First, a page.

By Erik Schelzig, Associated Press
NASHVILLE, Tenn. — With Friday’s application deadline looming, the field of candidates to become Tennessee’s next attorney general includes the incumbent, Republican Gov. Bill Haslam’s top legal adviser, a state senator and the administrative director of state courts.
Attorney General Bob Cooper’s term expires at the end of the month, and the high court will decide whether to keep him or select another applicant to serve the next eight-year term.
The applications follow a contentious — but ultimately unsuccessful — campaign spearheaded by Republican Senate Speaker Ron Ramsey to defeat sitting Democratic justices to give Republicans control of the state’s highest court.
That campaign heavily focused on the role of Cooper’s role as attorney general, including his refusal to join a multistate legal challenge to President Barack Obama’s health care law.
Tennessee is the only state in the country where justices appoint the attorney general.
Herbert Slatery, who has served as Haslam’s legal counsel for the duration of the governor’s first term, said Thursday that he chose to apply because “that sort of opportunity only comes around every eight years.”
“I think I’m an alternative to some others that brings a totally different piece to the table, and it’s important for the judges to have a broad selection of folks for this important decision,” he said.
Cooper served as former Democratic Gov. Phil Bredesen’s legal counsel before he was selected from among 14 applicants for attorney general in 2006.
Slatery’s decision to apply likely means that state Senate Majority Leader Mark Norris, R-Collierville, won’t follow suit.
“It’s hard to see how anyone would mistake that for anything other than Gov. Haslam’s preference,” Norris said earlier Thursday.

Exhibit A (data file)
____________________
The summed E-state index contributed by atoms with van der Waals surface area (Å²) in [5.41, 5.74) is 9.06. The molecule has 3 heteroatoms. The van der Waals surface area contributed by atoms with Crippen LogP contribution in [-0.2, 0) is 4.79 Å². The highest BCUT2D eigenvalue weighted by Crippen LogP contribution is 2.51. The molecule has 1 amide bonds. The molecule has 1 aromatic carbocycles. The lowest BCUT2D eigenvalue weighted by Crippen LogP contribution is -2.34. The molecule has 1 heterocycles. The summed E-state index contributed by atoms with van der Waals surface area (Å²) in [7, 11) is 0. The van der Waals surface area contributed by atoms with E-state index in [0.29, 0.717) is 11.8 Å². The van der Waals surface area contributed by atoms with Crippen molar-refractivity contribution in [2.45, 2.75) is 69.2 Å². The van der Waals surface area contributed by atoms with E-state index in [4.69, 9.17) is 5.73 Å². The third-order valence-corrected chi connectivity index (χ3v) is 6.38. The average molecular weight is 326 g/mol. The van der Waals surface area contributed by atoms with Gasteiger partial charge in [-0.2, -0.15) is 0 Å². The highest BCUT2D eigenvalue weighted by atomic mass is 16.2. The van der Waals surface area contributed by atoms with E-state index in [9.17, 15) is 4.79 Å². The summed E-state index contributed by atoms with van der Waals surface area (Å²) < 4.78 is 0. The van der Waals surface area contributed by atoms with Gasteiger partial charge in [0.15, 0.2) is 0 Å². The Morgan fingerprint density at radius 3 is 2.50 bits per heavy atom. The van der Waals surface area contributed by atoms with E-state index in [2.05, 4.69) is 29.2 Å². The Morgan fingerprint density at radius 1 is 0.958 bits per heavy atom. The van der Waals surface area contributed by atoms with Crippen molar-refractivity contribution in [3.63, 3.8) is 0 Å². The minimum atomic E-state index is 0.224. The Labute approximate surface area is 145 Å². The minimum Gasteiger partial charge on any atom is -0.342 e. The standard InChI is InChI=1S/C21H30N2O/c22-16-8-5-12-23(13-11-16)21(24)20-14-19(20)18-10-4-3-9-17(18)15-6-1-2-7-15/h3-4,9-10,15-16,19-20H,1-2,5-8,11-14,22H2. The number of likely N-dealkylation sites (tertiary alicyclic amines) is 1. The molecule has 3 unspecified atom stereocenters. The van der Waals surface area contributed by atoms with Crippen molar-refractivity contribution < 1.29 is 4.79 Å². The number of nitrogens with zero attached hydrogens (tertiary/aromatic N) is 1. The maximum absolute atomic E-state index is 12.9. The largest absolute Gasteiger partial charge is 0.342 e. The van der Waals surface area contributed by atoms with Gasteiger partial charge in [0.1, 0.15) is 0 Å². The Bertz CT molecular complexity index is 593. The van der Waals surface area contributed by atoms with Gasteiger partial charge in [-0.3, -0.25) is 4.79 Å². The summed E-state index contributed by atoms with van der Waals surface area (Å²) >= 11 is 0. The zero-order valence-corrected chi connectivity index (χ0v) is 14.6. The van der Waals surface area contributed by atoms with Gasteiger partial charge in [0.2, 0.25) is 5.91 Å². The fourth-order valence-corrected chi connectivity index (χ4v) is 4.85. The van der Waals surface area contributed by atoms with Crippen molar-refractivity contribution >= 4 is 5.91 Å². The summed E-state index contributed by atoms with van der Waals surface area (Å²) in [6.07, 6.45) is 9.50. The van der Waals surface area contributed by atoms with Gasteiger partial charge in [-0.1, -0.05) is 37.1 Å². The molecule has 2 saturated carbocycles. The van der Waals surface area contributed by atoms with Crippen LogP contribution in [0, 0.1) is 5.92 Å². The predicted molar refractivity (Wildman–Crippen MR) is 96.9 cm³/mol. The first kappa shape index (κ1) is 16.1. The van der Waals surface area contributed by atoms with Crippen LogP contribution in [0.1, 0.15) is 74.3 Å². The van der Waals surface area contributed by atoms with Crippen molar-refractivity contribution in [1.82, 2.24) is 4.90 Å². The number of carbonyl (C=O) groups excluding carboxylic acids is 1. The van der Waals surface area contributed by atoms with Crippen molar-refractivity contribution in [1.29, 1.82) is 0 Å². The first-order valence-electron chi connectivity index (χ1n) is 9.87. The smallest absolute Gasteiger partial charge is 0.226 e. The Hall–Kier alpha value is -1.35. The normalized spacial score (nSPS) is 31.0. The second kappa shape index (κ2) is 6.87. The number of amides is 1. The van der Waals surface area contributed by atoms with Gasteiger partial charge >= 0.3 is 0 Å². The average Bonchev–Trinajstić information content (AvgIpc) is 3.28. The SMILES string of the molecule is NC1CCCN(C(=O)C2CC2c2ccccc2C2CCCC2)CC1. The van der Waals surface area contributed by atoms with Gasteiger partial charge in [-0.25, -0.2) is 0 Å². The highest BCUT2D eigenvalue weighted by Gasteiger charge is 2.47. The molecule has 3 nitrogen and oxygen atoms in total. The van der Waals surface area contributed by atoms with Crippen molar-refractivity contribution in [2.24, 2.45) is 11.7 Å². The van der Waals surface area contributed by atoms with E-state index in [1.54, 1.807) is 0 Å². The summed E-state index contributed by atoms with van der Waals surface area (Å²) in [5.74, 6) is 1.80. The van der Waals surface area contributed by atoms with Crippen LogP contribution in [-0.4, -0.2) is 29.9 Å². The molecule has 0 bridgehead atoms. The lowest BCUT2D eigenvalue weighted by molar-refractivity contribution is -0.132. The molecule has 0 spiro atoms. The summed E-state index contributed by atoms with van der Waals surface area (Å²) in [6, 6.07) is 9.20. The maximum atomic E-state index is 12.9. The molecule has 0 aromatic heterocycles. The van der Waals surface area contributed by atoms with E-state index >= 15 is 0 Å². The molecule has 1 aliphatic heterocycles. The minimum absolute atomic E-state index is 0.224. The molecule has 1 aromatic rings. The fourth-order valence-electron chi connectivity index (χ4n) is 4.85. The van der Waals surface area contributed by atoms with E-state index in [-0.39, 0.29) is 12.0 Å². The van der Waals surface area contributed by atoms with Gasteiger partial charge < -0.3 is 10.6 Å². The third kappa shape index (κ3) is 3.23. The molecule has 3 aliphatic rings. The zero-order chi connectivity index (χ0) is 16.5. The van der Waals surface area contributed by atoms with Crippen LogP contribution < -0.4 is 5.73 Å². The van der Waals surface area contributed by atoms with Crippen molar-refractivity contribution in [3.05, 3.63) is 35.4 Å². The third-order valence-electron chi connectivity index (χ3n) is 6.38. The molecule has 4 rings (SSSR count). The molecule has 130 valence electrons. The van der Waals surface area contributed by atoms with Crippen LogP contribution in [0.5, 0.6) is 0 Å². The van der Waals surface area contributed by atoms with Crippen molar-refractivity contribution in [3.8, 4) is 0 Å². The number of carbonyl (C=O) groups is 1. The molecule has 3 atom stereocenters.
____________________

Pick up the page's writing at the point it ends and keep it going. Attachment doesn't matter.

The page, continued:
Haslam, who named the two Republican justices on the five-member court, said he was torn about Slatery’s decision.
“I think he’d be a great attorney general, but quite frankly I would miss him a lot on our staff,” Haslam said. The governor added that he’s told Slatery he would “stay out of the politics” of the selection process.
The other candidates who have confirmed that they have submitted their applications are state Sen. Doug Overbey, R-Maryville, and Bill Young, the administrative director of the courts.
Overbey has been often broken with fellow Republicans in the Legislature in his defense of the Tennessee judiciary and the selection — rather than popular election — of both appeals judges and the attorney general.
“I think we have it right to do it our way, the Tennessee way, because we’ve been well served by attorney generals, and it’s been folks who are schooled in the law and who have not used it as a stepping stone for further office,” he said.
Bill Young, who heads the Administrative Office of the Courts, previously served as solicitor general under Cooper.
“The people of this state are well served by the highly qualified candidates who are applying,” he said. “It makes it tough on the Supreme Court.”
Young said he does not expect his past contributions to Republican candidates and causes to hurt his application — including the $500 he gave to Ramsey’s political action committee, Raampac, in July. Ramsey’s PAC ultimately spent more than $425,000 on the campaign to oust the Democratic justices.
“I was pretty much told that Raampac wasn’t going to be used to do that,” he said. “If I had known that, I probably would have had second thoughts. And I think the speaker knows that.”